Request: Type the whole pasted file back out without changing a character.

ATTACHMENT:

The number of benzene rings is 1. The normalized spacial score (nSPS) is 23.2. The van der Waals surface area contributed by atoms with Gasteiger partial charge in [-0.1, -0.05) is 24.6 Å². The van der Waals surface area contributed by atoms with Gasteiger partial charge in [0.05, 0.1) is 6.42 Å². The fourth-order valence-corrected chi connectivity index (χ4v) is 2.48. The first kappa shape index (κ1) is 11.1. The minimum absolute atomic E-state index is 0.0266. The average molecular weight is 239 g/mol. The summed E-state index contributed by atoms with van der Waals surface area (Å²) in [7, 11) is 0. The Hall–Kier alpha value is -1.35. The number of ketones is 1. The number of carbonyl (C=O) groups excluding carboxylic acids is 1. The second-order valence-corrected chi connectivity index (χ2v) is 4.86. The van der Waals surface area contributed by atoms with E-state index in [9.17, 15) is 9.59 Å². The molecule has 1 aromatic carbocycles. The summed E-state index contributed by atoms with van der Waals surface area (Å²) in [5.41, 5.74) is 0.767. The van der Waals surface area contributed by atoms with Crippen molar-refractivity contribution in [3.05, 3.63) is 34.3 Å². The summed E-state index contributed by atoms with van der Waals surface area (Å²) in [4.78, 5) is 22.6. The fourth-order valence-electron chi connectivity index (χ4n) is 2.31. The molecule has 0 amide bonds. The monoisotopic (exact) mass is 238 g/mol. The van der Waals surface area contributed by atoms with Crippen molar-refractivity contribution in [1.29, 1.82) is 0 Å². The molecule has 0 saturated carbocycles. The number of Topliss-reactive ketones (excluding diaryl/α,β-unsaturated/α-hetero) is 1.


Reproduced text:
The number of benzene rings is 1. The normalized spacial score (nSPS) is 23.2. The van der Waals surface area contributed by atoms with Gasteiger partial charge in [-0.1, -0.05) is 24.6 Å². The van der Waals surface area contributed by atoms with Gasteiger partial charge in [0.05, 0.1) is 6.42 Å². The fourth-order valence-corrected chi connectivity index (χ4v) is 2.48. The first kappa shape index (κ1) is 11.1. The minimum absolute atomic E-state index is 0.0266. The average molecular weight is 239 g/mol. The summed E-state index contributed by atoms with van der Waals surface area (Å²) in [7, 11) is 0. The Hall–Kier alpha value is -1.35. The number of ketones is 1. The number of carbonyl (C=O) groups excluding carboxylic acids is 1. The second-order valence-corrected chi connectivity index (χ2v) is 4.86. The van der Waals surface area contributed by atoms with E-state index in [9.17, 15) is 9.59 Å². The molecule has 1 aromatic carbocycles. The summed E-state index contributed by atoms with van der Waals surface area (Å²) in [5.41, 5.74) is 0.767. The van der Waals surface area contributed by atoms with Crippen molar-refractivity contribution in [3.05, 3.63) is 34.3 Å². The summed E-state index contributed by atoms with van der Waals surface area (Å²) in [4.78, 5) is 22.6. The fourth-order valence-electron chi connectivity index (χ4n) is 2.31. The molecule has 0 amide bonds. The monoisotopic (exact) mass is 238 g/mol. The van der Waals surface area contributed by atoms with Crippen molar-refractivity contribution in [1.29, 1.82) is 0 Å². The molecule has 0 saturated carbocycles. The number of Topliss-reactive ketones (excluding diaryl/α,β-unsaturated/α-hetero) is 1.